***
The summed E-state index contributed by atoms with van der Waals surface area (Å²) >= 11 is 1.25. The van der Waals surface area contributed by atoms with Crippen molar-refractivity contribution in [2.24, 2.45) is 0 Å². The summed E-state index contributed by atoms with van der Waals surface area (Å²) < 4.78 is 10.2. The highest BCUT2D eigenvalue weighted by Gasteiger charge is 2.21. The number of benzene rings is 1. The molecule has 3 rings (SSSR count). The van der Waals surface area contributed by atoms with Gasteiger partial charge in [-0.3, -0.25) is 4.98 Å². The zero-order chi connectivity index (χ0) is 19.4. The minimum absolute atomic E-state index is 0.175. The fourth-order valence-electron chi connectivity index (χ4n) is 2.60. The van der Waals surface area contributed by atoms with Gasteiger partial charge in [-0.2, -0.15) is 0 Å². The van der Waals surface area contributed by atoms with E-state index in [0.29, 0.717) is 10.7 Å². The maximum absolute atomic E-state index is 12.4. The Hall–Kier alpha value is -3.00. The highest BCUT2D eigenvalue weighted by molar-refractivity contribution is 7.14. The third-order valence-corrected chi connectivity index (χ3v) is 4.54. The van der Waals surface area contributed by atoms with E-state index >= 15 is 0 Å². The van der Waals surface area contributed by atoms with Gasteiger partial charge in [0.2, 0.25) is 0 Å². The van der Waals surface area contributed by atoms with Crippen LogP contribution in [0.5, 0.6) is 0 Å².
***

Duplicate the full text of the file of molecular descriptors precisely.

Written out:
The summed E-state index contributed by atoms with van der Waals surface area (Å²) >= 11 is 1.25. The van der Waals surface area contributed by atoms with Crippen molar-refractivity contribution in [2.24, 2.45) is 0 Å². The summed E-state index contributed by atoms with van der Waals surface area (Å²) < 4.78 is 10.2. The highest BCUT2D eigenvalue weighted by Gasteiger charge is 2.21. The number of benzene rings is 1. The molecule has 3 rings (SSSR count). The van der Waals surface area contributed by atoms with Gasteiger partial charge in [-0.3, -0.25) is 4.98 Å². The zero-order chi connectivity index (χ0) is 19.4. The minimum absolute atomic E-state index is 0.175. The fourth-order valence-electron chi connectivity index (χ4n) is 2.60. The van der Waals surface area contributed by atoms with Gasteiger partial charge in [-0.2, -0.15) is 0 Å². The van der Waals surface area contributed by atoms with E-state index in [0.29, 0.717) is 10.7 Å². The maximum absolute atomic E-state index is 12.4. The Hall–Kier alpha value is -3.00. The highest BCUT2D eigenvalue weighted by molar-refractivity contribution is 7.14. The third-order valence-corrected chi connectivity index (χ3v) is 4.54. The van der Waals surface area contributed by atoms with E-state index >= 15 is 0 Å². The van der Waals surface area contributed by atoms with Gasteiger partial charge in [0.2, 0.25) is 0 Å². The van der Waals surface area contributed by atoms with Crippen LogP contribution in [0.5, 0.6) is 0 Å².